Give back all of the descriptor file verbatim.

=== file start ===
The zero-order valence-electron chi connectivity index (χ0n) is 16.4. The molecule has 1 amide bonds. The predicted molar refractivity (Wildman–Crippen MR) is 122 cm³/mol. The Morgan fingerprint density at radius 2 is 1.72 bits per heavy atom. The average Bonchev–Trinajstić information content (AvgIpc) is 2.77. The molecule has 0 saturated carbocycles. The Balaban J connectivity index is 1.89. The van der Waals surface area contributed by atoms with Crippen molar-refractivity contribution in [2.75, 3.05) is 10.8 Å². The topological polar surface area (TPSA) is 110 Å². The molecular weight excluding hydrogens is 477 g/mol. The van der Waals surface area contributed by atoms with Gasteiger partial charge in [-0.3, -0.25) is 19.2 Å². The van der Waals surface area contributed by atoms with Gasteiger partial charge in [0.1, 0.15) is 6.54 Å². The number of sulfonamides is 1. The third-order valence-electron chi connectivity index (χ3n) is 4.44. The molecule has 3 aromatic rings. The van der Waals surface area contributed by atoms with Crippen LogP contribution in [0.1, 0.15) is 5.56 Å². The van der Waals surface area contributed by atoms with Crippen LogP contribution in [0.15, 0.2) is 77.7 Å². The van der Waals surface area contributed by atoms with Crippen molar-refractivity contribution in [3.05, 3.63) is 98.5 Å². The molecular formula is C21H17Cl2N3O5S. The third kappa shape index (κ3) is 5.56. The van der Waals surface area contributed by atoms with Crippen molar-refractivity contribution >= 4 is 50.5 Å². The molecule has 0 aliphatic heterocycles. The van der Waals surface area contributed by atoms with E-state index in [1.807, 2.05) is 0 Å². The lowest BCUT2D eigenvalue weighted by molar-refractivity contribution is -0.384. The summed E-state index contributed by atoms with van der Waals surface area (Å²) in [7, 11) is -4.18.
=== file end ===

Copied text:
The zero-order valence-electron chi connectivity index (χ0n) is 16.4. The molecule has 1 amide bonds. The predicted molar refractivity (Wildman–Crippen MR) is 122 cm³/mol. The Morgan fingerprint density at radius 2 is 1.72 bits per heavy atom. The average Bonchev–Trinajstić information content (AvgIpc) is 2.77. The molecule has 0 saturated carbocycles. The Balaban J connectivity index is 1.89. The van der Waals surface area contributed by atoms with Crippen molar-refractivity contribution in [2.75, 3.05) is 10.8 Å². The topological polar surface area (TPSA) is 110 Å². The molecular weight excluding hydrogens is 477 g/mol. The van der Waals surface area contributed by atoms with Gasteiger partial charge in [-0.3, -0.25) is 19.2 Å². The van der Waals surface area contributed by atoms with Gasteiger partial charge in [0.1, 0.15) is 6.54 Å². The number of sulfonamides is 1. The third-order valence-electron chi connectivity index (χ3n) is 4.44. The molecule has 3 aromatic rings. The van der Waals surface area contributed by atoms with Crippen LogP contribution in [0.1, 0.15) is 5.56 Å². The van der Waals surface area contributed by atoms with Crippen LogP contribution in [0.15, 0.2) is 77.7 Å². The van der Waals surface area contributed by atoms with Crippen molar-refractivity contribution in [3.05, 3.63) is 98.5 Å². The molecular formula is C21H17Cl2N3O5S. The third kappa shape index (κ3) is 5.56. The van der Waals surface area contributed by atoms with Crippen molar-refractivity contribution >= 4 is 50.5 Å². The molecule has 0 aliphatic heterocycles. The van der Waals surface area contributed by atoms with E-state index in [1.807, 2.05) is 0 Å². The lowest BCUT2D eigenvalue weighted by molar-refractivity contribution is -0.384. The summed E-state index contributed by atoms with van der Waals surface area (Å²) in [7, 11) is -4.18.